They sang a song about some constipated Biblical men. Each verse began with “There were five constipated men in the Bible….” And continued: “The first was Cain. He was not Abel.” “The third was Solomon. He sat for forty years on the throne.” “The fourth was Noah. He nearly filled the ark.” “The fifth was Balaam. He could not move his ass.”
They mentioned that there was only one constipated woman in the Bible. It was Eve. “She passed the apple.”
The ”nuns” have performed their show many, many times as they have toured the country following Renaissance Faires. Their timing was done to perfection, and the show was hilarious.
Betty and I left Leza as she started her wonderful hours of singing and strumming to an audience and we went to see “Cirque du Sewer ―Cats, Rats & an Acro-Human.” The woman performing was an amazing acrobat. She did part of her performance on a half-inch rope. The animals interacted with some of her acrobatic skills. For instance, when trying to convince a small rat to leap from one stool to another one several feet away she did a head stand then opened her legs into a split with each foot almost touching a stool. The rat quickly ran across her legs because it knew there was a food treat waiting on the other stool.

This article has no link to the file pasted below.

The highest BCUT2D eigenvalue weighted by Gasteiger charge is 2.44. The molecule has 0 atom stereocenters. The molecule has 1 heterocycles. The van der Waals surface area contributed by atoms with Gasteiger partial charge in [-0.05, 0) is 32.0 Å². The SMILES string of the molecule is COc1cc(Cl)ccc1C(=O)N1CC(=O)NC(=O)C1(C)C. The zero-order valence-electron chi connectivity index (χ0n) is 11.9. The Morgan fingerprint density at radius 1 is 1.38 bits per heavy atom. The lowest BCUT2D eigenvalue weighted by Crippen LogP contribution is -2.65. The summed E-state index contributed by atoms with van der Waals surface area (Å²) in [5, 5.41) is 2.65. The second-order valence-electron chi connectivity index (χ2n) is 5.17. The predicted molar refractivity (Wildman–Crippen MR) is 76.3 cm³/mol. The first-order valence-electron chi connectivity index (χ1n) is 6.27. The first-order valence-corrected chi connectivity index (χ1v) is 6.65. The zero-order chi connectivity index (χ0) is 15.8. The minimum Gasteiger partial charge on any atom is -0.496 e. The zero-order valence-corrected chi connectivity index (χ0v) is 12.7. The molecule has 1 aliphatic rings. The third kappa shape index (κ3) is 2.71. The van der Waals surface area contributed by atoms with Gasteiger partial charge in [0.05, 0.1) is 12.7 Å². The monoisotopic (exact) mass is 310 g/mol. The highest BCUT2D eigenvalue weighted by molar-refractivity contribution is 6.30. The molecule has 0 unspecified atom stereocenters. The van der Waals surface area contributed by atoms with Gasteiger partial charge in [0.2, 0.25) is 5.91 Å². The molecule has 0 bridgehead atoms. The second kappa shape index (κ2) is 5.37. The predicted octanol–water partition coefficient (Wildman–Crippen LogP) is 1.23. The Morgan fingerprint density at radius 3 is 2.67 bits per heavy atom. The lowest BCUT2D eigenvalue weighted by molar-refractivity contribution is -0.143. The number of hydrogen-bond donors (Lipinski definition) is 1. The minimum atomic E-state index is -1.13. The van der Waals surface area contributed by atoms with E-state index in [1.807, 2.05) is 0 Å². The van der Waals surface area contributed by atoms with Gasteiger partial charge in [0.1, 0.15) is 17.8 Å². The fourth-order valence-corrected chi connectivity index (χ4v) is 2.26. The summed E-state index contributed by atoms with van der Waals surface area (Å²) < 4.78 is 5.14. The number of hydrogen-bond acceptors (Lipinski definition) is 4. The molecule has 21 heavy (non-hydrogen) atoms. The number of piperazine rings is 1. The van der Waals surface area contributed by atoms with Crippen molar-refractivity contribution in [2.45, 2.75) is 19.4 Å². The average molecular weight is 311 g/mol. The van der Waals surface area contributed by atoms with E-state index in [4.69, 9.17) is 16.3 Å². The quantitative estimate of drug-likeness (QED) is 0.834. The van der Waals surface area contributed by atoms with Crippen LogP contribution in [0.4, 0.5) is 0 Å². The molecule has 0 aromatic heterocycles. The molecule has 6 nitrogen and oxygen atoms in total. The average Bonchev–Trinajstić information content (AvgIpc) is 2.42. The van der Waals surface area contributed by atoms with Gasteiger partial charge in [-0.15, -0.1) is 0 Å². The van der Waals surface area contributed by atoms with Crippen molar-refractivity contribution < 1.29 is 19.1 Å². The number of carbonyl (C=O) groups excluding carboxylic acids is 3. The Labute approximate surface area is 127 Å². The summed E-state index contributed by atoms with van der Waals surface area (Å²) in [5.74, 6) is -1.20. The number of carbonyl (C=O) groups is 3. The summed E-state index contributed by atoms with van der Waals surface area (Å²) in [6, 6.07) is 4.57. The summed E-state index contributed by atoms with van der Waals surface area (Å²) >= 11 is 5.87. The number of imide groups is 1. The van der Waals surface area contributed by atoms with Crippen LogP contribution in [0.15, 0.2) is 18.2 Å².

The rats were delightful although they had no idea they were performing. The cats were rescues. Two of them were not yet full-grown, but they did some performances in response to the woman’s hand gestures along with treats she held in her fingers. She fed them a treat after the successful completion of each action.
All three of us attended the first show of choice. You thought I had left out the first show by accident, didn’t you? But I saved it til last because I was one of the performers! At “The Ded Bob Sho” we sat about six rows down from the stage. Ded Bob was a dummy, a very white skeleton. The ventriloquist worn a monk’s tan cassock with cowl. A dark brown net veil hung down from the cassock in front of the man’s face. The ventriloquist could see out fairly well but we could not see his face.
Ded Bob had quite a spiel. He harangued the audience and at times picked on specific people. He had three rules for the audience, one of which was “Pay Attention.” He explained each rule fully and delightfully.